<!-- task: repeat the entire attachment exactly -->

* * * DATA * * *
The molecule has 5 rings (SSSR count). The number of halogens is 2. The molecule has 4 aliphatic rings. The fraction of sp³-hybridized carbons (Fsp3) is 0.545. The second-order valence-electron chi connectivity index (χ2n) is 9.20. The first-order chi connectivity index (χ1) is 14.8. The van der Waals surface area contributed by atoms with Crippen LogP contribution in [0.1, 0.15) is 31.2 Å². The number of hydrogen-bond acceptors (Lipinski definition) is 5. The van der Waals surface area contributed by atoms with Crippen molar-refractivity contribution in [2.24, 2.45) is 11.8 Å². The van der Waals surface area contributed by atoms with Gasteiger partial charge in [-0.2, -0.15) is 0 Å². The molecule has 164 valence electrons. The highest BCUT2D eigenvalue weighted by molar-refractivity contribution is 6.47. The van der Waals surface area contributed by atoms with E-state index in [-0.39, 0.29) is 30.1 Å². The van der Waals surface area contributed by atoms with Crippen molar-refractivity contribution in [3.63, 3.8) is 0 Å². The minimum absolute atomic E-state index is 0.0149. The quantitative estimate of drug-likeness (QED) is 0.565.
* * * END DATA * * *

The molecule has 5 rings (SSSR count). The number of halogens is 2. The molecule has 4 aliphatic rings. The fraction of sp³-hybridized carbons (Fsp3) is 0.545. The second-order valence-electron chi connectivity index (χ2n) is 9.20. The first-order chi connectivity index (χ1) is 14.8. The van der Waals surface area contributed by atoms with Crippen LogP contribution in [0.1, 0.15) is 31.2 Å². The number of hydrogen-bond acceptors (Lipinski definition) is 5. The van der Waals surface area contributed by atoms with Crippen molar-refractivity contribution in [2.24, 2.45) is 11.8 Å². The van der Waals surface area contributed by atoms with Gasteiger partial charge in [-0.2, -0.15) is 0 Å². The molecule has 164 valence electrons. The highest BCUT2D eigenvalue weighted by molar-refractivity contribution is 6.47. The van der Waals surface area contributed by atoms with E-state index in [-0.39, 0.29) is 30.1 Å². The van der Waals surface area contributed by atoms with Crippen molar-refractivity contribution in [3.63, 3.8) is 0 Å². The minimum absolute atomic E-state index is 0.0149. The quantitative estimate of drug-likeness (QED) is 0.565.